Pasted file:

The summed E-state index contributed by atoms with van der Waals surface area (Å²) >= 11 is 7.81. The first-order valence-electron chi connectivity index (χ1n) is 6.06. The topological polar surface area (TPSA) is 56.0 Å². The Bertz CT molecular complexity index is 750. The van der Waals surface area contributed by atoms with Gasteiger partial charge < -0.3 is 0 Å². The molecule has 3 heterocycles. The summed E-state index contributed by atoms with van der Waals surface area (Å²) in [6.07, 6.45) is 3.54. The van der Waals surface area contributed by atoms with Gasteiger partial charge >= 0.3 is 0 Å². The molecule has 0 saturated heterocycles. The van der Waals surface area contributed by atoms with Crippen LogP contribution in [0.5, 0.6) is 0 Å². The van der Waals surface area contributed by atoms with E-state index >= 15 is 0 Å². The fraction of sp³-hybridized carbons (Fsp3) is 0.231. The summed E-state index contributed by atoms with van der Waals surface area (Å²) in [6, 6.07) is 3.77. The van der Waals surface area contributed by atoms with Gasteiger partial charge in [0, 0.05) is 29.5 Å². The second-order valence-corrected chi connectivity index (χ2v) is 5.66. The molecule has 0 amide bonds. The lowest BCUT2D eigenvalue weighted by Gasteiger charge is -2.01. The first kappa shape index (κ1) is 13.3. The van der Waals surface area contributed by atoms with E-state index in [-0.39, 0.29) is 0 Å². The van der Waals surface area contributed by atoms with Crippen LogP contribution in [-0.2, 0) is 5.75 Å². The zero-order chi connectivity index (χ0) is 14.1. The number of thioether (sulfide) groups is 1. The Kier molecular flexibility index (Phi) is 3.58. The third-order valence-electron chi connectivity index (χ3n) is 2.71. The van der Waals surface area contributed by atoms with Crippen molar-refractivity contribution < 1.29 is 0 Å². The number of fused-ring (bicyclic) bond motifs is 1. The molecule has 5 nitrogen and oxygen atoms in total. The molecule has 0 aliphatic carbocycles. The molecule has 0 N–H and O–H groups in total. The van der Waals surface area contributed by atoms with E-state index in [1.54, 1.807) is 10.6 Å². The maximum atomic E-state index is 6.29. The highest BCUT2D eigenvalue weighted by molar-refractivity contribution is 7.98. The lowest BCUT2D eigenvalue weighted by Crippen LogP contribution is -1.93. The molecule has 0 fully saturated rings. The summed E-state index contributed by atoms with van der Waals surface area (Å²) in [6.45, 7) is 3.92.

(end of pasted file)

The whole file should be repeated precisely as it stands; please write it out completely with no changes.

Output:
The summed E-state index contributed by atoms with van der Waals surface area (Å²) >= 11 is 7.81. The first-order valence-electron chi connectivity index (χ1n) is 6.06. The topological polar surface area (TPSA) is 56.0 Å². The Bertz CT molecular complexity index is 750. The van der Waals surface area contributed by atoms with Gasteiger partial charge < -0.3 is 0 Å². The molecule has 3 heterocycles. The summed E-state index contributed by atoms with van der Waals surface area (Å²) in [6.07, 6.45) is 3.54. The van der Waals surface area contributed by atoms with Gasteiger partial charge >= 0.3 is 0 Å². The molecule has 0 saturated heterocycles. The van der Waals surface area contributed by atoms with Crippen LogP contribution in [0.5, 0.6) is 0 Å². The van der Waals surface area contributed by atoms with E-state index >= 15 is 0 Å². The fraction of sp³-hybridized carbons (Fsp3) is 0.231. The summed E-state index contributed by atoms with van der Waals surface area (Å²) in [6, 6.07) is 3.77. The van der Waals surface area contributed by atoms with Gasteiger partial charge in [0, 0.05) is 29.5 Å². The second-order valence-corrected chi connectivity index (χ2v) is 5.66. The molecule has 0 amide bonds. The lowest BCUT2D eigenvalue weighted by Gasteiger charge is -2.01. The first kappa shape index (κ1) is 13.3. The van der Waals surface area contributed by atoms with E-state index in [-0.39, 0.29) is 0 Å². The van der Waals surface area contributed by atoms with Crippen LogP contribution in [-0.2, 0) is 5.75 Å². The zero-order chi connectivity index (χ0) is 14.1. The number of thioether (sulfide) groups is 1. The Kier molecular flexibility index (Phi) is 3.58. The third-order valence-electron chi connectivity index (χ3n) is 2.71. The van der Waals surface area contributed by atoms with Crippen molar-refractivity contribution < 1.29 is 0 Å². The number of fused-ring (bicyclic) bond motifs is 1. The molecule has 5 nitrogen and oxygen atoms in total. The molecule has 0 aliphatic carbocycles. The molecule has 0 N–H and O–H groups in total. The van der Waals surface area contributed by atoms with E-state index in [1.54, 1.807) is 10.6 Å². The maximum atomic E-state index is 6.29. The highest BCUT2D eigenvalue weighted by molar-refractivity contribution is 7.98. The lowest BCUT2D eigenvalue weighted by Crippen LogP contribution is -1.93. The molecule has 0 fully saturated rings. The summed E-state index contributed by atoms with van der Waals surface area (Å²) in [6.45, 7) is 3.92.